Parents want clarity on law requiring cameras in special ed classrooms

State & Regional

AUSTIN — Surveillance video cameras can be a voice for the most vulnerable children in Texas schools. Parents and advocates within the special education community testified in Austin Monday morning about what more they want to see out of a 2015 law requiring these cameras in certain special education settings. 

For Maggie Suter, the only way she knew what happened to her son with special needs was because there were cameras in his classroom. She says her experience paints a clear picture of how crucial the footage can be. 

“When my son’s abuse at the age of eight was caught on video in 2015, prior to the passing of the law, my husband and I were told by the principal that it wasn’t really ‘a big deal,’” she said. “After we demanded to see the video for ourselves, we quickly realized that we had a difference of opinion. Being choked with two hands around the neck, shaken and thrown to the ground sure looked like abuse to us.” 

Suter and other advocates want the Texas Education Agency to set up a uniform appeal process if a request for installing video cameras or viewing footage is denied. In the agency’s latest draft of proposed rules, it also states each school district board of trustees and open-enrollment charter school governing body must adopt written policies relating to the placement, operation and maintenance of video cameras. 

“They require that [the requestor] exhaust any local grievance process and again, districts are free to make any local grievance process they want for this statute,” Christine Broughal, a member of Texans for Special Education Reform, said.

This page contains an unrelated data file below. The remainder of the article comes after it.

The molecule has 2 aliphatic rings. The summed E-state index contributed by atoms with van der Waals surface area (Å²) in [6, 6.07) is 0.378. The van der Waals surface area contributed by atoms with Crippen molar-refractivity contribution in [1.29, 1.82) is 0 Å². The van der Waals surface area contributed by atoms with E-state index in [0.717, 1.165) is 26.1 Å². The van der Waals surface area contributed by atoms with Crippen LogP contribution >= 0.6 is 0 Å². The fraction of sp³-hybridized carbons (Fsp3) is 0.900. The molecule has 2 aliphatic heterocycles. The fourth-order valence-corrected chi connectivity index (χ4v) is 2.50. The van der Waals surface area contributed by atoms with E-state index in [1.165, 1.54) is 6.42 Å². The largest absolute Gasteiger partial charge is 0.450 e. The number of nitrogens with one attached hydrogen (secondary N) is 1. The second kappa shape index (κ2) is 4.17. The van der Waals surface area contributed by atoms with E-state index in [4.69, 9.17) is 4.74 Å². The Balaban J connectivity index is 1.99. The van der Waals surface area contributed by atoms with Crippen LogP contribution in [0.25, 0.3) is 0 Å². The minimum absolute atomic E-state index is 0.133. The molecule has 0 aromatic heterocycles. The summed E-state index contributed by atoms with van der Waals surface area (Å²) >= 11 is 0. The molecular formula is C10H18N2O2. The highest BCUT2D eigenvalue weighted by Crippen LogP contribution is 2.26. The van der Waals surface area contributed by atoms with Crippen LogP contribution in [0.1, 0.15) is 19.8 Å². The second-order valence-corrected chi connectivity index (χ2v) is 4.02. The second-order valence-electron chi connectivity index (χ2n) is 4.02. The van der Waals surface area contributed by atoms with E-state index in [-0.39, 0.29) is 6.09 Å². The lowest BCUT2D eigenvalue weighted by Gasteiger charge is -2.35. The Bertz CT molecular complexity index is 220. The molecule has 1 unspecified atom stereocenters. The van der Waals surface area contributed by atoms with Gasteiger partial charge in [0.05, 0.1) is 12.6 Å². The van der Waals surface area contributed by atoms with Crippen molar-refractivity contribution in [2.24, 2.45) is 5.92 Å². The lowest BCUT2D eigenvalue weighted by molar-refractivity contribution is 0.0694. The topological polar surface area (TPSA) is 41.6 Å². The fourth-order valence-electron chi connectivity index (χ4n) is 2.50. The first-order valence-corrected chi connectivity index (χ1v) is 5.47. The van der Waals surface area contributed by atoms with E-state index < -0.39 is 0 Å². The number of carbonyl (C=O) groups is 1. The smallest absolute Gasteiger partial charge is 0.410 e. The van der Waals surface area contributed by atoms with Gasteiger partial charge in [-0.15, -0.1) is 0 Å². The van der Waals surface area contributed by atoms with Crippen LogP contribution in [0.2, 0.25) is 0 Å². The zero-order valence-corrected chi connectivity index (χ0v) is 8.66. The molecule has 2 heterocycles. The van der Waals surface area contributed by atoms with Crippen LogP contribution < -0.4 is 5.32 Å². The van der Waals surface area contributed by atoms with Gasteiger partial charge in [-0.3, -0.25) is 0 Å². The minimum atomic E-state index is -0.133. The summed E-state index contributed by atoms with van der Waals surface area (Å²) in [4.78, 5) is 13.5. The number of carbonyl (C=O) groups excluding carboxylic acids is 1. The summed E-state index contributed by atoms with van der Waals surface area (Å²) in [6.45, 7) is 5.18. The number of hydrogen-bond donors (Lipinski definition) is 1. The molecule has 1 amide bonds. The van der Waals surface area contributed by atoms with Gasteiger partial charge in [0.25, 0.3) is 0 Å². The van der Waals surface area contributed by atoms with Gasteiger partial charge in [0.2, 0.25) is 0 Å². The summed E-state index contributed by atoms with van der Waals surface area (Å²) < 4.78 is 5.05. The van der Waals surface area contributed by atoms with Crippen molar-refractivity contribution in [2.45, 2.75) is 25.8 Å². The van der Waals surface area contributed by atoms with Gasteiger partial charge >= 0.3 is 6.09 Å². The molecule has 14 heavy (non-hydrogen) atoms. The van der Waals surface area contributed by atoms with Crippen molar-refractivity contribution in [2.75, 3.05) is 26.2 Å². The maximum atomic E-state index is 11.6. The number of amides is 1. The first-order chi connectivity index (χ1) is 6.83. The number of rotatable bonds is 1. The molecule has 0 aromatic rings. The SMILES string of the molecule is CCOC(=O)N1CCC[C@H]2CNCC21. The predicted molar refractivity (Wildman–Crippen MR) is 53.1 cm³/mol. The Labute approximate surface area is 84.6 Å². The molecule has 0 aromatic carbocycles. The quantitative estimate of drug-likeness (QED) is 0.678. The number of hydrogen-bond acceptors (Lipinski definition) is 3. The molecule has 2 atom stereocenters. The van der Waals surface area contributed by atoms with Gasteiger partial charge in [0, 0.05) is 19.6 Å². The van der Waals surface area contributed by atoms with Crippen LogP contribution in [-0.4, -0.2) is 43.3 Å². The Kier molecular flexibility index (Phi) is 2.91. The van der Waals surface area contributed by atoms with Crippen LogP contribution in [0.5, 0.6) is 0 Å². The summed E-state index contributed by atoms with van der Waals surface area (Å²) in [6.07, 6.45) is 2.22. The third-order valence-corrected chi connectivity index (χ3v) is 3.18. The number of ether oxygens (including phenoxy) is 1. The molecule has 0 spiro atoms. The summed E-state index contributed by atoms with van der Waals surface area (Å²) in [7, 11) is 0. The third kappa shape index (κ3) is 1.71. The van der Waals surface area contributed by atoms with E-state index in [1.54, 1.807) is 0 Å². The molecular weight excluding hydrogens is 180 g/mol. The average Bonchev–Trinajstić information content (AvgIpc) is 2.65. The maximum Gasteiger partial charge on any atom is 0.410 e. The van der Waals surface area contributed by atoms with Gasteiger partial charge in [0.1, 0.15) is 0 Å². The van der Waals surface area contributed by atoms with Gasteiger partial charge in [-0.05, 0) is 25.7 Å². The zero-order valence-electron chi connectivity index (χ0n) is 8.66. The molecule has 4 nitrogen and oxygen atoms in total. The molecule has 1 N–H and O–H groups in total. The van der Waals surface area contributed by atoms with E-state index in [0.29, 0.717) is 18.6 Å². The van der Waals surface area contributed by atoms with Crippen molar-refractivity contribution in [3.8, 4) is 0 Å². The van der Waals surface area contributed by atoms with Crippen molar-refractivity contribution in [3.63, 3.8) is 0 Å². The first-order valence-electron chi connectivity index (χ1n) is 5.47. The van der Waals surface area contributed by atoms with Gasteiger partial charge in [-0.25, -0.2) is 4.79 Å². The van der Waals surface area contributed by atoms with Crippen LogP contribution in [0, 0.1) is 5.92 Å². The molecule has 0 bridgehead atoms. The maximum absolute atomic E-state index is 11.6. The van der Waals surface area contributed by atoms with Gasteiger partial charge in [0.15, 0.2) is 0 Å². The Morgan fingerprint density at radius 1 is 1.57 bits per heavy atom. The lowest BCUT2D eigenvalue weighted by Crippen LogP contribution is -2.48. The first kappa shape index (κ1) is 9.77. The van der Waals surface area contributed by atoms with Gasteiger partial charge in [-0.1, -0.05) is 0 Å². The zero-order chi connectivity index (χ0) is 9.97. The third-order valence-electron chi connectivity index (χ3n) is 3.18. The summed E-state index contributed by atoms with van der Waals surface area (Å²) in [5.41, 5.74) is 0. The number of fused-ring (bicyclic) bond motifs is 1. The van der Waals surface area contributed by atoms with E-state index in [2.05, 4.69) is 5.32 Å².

Texans for Special Education Reform argues that leaving it up to the districts to decide will complicate this law. The organization also feels parents will have to seek legal help to navigate the process. 

“There should not be any opportunity for video recordings to be handled, viewed or tampered without a parent present at the same time,” Suter said. 

Some districts want clearer rules too, saying it will eliminate confusion. At Manor ISD, there are currently 10 cameras installed.  

“Once a parent requests to see the footage, we have specific personnel that can view the footage as well and we review it,” executive director of special programs Michele McKinley said. “Then we make the decision as to when we would show it to the parents. The best-case scenario is that we, depending on who is in the footage, that we would have to screen out faces if it’s showing other students in the video.” 

The personnel include the employee involved in the alleged incident, a parent/guardian, school nurse, district administrator trained in de-escalation, human resources, Child Protective Services, the Texas Education Agency and the State Board of Education. McKinley says to her knowledge, they’ve never had to deny a request to view the footage. But having uniform rules from the state to follow will help uphold the intent of the law, she said. 

“School districts really want to work with parents because we all understand the reason for the legislation,” McKinley said. “The biggest thing is this has opened the door for school districts and parents to build a relationship. And the gray areas, it almost hinders us being able to continue to have a better relationship with our parents, so we want clarity as well.” 

McKinley also hopes lawmakers will consider setting aside funding next legislative session for the cameras. She says it costs an average of $32-35,000 to implement each camera, including the storage space that’s required.

“This is an unfunded mandate and it does cause a huge fiscal impact on districts and it would benefit the school districts if the legislatures could provide some fiscal support in implementing the cameras,” she said.

Advocates who testified Monday plan to send longer written testimonies to the Texas Education Agency as well. 

“Having the video cameras in there is kind of that monitor,” Broughal said. “It’s as much to protect a teacher as it is to protect the students so that the teacher’s protected against wrongful claims of abuse or neglect by a parent. It is for everybody’s benefit.” 

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